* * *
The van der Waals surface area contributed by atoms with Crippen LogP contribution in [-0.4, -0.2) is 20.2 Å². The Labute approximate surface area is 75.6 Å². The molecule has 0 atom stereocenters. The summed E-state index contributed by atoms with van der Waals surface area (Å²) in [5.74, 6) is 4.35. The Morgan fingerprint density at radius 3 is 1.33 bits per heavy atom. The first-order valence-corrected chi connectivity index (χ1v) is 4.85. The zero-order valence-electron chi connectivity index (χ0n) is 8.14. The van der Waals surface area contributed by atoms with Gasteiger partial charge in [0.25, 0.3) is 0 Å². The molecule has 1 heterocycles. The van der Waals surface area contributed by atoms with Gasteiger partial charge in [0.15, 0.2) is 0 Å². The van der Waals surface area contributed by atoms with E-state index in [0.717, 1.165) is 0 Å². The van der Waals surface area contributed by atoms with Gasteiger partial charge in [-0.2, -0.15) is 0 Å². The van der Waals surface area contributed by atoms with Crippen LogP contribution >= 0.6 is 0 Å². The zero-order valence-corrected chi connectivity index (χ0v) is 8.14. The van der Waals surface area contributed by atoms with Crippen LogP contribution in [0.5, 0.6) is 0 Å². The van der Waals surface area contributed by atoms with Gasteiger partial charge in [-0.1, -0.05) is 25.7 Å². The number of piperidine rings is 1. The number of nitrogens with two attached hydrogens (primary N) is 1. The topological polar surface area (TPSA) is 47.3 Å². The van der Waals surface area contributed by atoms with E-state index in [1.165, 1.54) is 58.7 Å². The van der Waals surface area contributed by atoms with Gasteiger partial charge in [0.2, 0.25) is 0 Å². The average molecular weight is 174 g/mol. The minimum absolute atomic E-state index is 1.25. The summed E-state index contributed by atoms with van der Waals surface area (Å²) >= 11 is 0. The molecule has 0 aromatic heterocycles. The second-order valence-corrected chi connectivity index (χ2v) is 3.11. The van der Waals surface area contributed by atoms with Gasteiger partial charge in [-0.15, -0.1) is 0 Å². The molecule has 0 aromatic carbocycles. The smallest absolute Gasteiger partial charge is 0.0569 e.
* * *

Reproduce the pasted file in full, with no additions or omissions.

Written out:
The van der Waals surface area contributed by atoms with Crippen LogP contribution in [-0.4, -0.2) is 20.2 Å². The Labute approximate surface area is 75.6 Å². The molecule has 0 atom stereocenters. The summed E-state index contributed by atoms with van der Waals surface area (Å²) in [5.74, 6) is 4.35. The Morgan fingerprint density at radius 3 is 1.33 bits per heavy atom. The first-order valence-corrected chi connectivity index (χ1v) is 4.85. The zero-order valence-electron chi connectivity index (χ0n) is 8.14. The van der Waals surface area contributed by atoms with Gasteiger partial charge in [0.25, 0.3) is 0 Å². The molecule has 1 heterocycles. The van der Waals surface area contributed by atoms with Gasteiger partial charge in [0.15, 0.2) is 0 Å². The van der Waals surface area contributed by atoms with E-state index in [0.717, 1.165) is 0 Å². The van der Waals surface area contributed by atoms with Gasteiger partial charge in [-0.2, -0.15) is 0 Å². The van der Waals surface area contributed by atoms with Crippen LogP contribution >= 0.6 is 0 Å². The zero-order valence-corrected chi connectivity index (χ0v) is 8.14. The van der Waals surface area contributed by atoms with Crippen LogP contribution in [0.5, 0.6) is 0 Å². The van der Waals surface area contributed by atoms with Gasteiger partial charge in [-0.1, -0.05) is 25.7 Å². The number of piperidine rings is 1. The number of nitrogens with two attached hydrogens (primary N) is 1. The topological polar surface area (TPSA) is 47.3 Å². The van der Waals surface area contributed by atoms with E-state index in [1.165, 1.54) is 58.7 Å². The van der Waals surface area contributed by atoms with Gasteiger partial charge in [0.2, 0.25) is 0 Å². The average molecular weight is 174 g/mol. The minimum absolute atomic E-state index is 1.25. The summed E-state index contributed by atoms with van der Waals surface area (Å²) >= 11 is 0. The molecule has 0 aromatic heterocycles. The second-order valence-corrected chi connectivity index (χ2v) is 3.11. The van der Waals surface area contributed by atoms with Gasteiger partial charge in [-0.15, -0.1) is 0 Å². The molecule has 0 aromatic carbocycles. The smallest absolute Gasteiger partial charge is 0.0569 e.